In recent years, Hillsboro has become a bedroom community for the Greater Grand Forks and Fargo-Moorhead metropolitan areas. This has led to an increase in both population and home construction. However, the local business community has, for the most part, not reaped the benefits of the growth. Many Hillsboro residents pass up Hillsboro stores and restaurants in favor of the better selections available in the Grand Forks and Fargo areas. The once bustling downtown area (centered at the intersection of Caledonia Avenue and Main Street) has become filled with empty storefronts. However, some new businesses have taken over these storefronts recently, with the addition of the Hillsboro cafe and The Idea Shop.
The Hillsboro Public Schools system provides residents with an elementary school and a high school.
Hillsboro High School's athletic teams are known as The Burros, which makes their mascot the donkey.
The high school offers Advanced Placement classes either as Online Classes, dual credit classes in school, or through Lake Region State College, depending on the class. These classes are worth college credit at most in-state colleges and universities. As of 2015, they also offer AP Calculus I through the May-Port CG school system over ITV, done by Jonathan Fugleberg.
In 2003, 40% of students met or exceeded grade-level standards in Math, and 76% of students met or exceeded grade-level standards in English, above-average when compared to the state average of 39% and 61%, respectively.
In 2012, Hillsboro joined a cooperative agreement in all sports with Central Valley School in rural Buxton. The schools remain separate for fine arts competitions.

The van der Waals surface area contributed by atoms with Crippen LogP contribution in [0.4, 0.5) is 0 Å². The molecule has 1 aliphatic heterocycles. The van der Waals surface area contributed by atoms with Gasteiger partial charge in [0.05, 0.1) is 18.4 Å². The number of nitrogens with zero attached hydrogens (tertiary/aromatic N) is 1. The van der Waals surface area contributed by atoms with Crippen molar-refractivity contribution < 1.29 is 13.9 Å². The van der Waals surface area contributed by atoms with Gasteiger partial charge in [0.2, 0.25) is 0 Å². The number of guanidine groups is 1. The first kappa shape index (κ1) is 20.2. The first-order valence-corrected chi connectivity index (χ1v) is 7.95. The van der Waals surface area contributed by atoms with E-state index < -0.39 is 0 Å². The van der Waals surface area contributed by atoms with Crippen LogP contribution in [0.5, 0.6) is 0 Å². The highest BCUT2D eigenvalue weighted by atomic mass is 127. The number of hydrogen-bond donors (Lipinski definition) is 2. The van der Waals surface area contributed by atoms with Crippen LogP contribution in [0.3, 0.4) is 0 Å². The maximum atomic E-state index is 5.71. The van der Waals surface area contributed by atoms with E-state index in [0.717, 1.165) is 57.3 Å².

The city of Hillsboro operates a large park on the north side of town. Woodland City Park sits on the banks of the Goose River. It offers a public swimming pool and scenic views of a dam on the river. For many years, there was also a group of deer living in a penned in area of the park, though they no longer reside there. The Goose River Golf Club sits directly north of town.
The local paper is the weekly Hillsboro Banner. The Banner has been published continuously since 1879, making it the oldest weekly newspaper in the state of North Dakota. Hillsboro has no radio stations of its own. Nearby stations include KMAV 105.5 FM and KMSR 1520 AM in nearby Mayville and KRJB 106.5 FM in Ada, Minnesota. Residents have access to radio stations and network affiliates from both Grand Forks and Fargo–Moorhead.
Residents of Hillsboro have easy access to major population centers via Interstate 29. The Interstate runs on the western edge of the community and there is an interchange (Caledonia Avenue) that connects the Interstate to Hillsboro. U.S. Highway 81 runs through the community and also connects Hillsboro to Grand Forks and Fargo.
Like so many towns in the American Midwest, Hillsboro's streets are aligned in the grid pattern. In Hillsboro, routes that run north to south are called streets and routes that run east to west are called avenues.
The BNSF Railway, eventual successor to the Great Northern, continues to maintain tracks in Hillsboro that see a variety of freight trains every day as well as Amtrak's Empire Builder, which passes through without stopping in the early morning hours.
The Hillsboro Municipal Airport is a small airport south of town with a landing strip which provides an area for crop dusters or small private airplanes to stop. However, residents have to travel either to Grand Forks or Fargo in order to take regularly scheduled flights to major airports.
Since October 2019, there has been some construction going on west of Interstate 29. This construction is happening because city officials determined that this area would be most suitable for new housing development. City commissioners have proposed plans for an indoor pool south of the armory (planned to begin in summer 2020).